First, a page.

Undocumented students rally for in-state tuition rates - FOX 10 News | fox10phoenix.com

Undocumented students rally for in-state tuition rates

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ATLANTA -

Dozens of undocumented students and their supporters marched and rallied at the Georgia state Capitol on Wednesday. They want the Georgia Board of Regents to change its policy that prohibits them from attending certain schools and requires that they pay out of state tuition.

The group, calling themselves "the Dreamers," marched and rallied to demand the same in-state tuition rates Georgia taxpayers are entitled to.

"Many of them, they are paying taxes just as any other citizen. And you know, that's why we want undocumented students to be able to pay in-state tuition because now they have legal precedence in the United States," said Eduardo Samaniego.

These young people said the executive order President Barack Obama signed last year stopping their deportation if they meet certain criteria  gives them the same rights as any other Georgia student.

"I graduated high school in May 2011, the same year that the Georgia Board of Regents put into effect a ban barring the undocumented students from attending the top five public universities in Georgia," said Chris Garcia.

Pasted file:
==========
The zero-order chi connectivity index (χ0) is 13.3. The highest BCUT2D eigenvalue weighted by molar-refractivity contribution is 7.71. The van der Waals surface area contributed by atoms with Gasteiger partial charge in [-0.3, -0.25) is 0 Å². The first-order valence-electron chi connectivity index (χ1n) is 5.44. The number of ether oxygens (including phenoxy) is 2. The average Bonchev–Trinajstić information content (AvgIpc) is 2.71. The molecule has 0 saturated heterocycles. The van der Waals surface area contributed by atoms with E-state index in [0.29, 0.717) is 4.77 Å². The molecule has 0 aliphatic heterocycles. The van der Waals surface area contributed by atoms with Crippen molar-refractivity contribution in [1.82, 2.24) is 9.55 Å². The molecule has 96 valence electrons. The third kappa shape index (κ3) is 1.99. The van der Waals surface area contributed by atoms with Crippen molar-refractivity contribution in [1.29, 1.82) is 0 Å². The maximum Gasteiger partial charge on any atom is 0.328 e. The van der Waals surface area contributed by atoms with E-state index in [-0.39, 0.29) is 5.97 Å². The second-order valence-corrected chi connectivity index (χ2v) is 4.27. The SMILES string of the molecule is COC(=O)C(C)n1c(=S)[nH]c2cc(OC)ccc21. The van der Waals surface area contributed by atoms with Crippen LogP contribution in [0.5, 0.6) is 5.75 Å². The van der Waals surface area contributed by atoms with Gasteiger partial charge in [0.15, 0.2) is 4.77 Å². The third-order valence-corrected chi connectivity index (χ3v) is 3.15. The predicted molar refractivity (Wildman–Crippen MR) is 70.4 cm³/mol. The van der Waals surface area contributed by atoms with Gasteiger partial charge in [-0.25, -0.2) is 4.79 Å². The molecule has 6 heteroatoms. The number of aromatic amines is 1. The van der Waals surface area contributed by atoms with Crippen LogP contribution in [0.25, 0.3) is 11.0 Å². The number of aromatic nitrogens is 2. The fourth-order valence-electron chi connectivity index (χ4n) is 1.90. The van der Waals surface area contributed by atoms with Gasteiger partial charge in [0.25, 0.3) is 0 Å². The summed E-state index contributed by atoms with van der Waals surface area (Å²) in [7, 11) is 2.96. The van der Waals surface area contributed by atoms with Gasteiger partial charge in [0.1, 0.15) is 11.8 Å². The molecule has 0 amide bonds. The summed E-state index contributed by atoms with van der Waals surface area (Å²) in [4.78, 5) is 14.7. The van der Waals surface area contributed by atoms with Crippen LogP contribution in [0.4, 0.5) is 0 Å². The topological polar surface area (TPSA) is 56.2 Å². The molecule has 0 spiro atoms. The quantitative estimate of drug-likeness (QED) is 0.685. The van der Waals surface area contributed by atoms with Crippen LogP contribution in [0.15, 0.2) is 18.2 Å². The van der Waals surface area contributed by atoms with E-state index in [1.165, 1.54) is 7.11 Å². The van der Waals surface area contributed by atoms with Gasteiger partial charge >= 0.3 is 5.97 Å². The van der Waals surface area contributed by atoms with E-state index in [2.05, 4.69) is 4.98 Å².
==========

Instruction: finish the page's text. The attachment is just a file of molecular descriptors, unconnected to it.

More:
Thirty-nine of these undocumented students filed a lawsuit Wednesday against the Board of Regents because they can't attend universities like the University of Georgia, Georgia Tech and Georgia State. Charles Kuck is their attorney.

"They are Georgians in heart and soul. Give them the right to pursue their dreams, and an education in a great university system here in Georgia," Kuck said.

Uche Onungwa and his sister say it's not just a Latino issue. They came to the U.S. legally from Nigeria, and say what these students are asking for benefits them too.

"Currently, I'm paying out of state tuition, which is like $5,000, while I'm still living at home. I'm not even living in the dorms," said Onungwa.

These students say they should be able to pay less and be admitted to even more Georgia universities.

The Georgia Board of Regents declined to comment on the lawsuit filed against it because they haven't received it yet, and don't comment on pending litigation.

Regarding the so-called Dream Executive order the President signed, the Board says, "Our understanding of federal and state law is that the order does not change state law with regards to undocumented individuals, and so the board's policy will remain unchanged."

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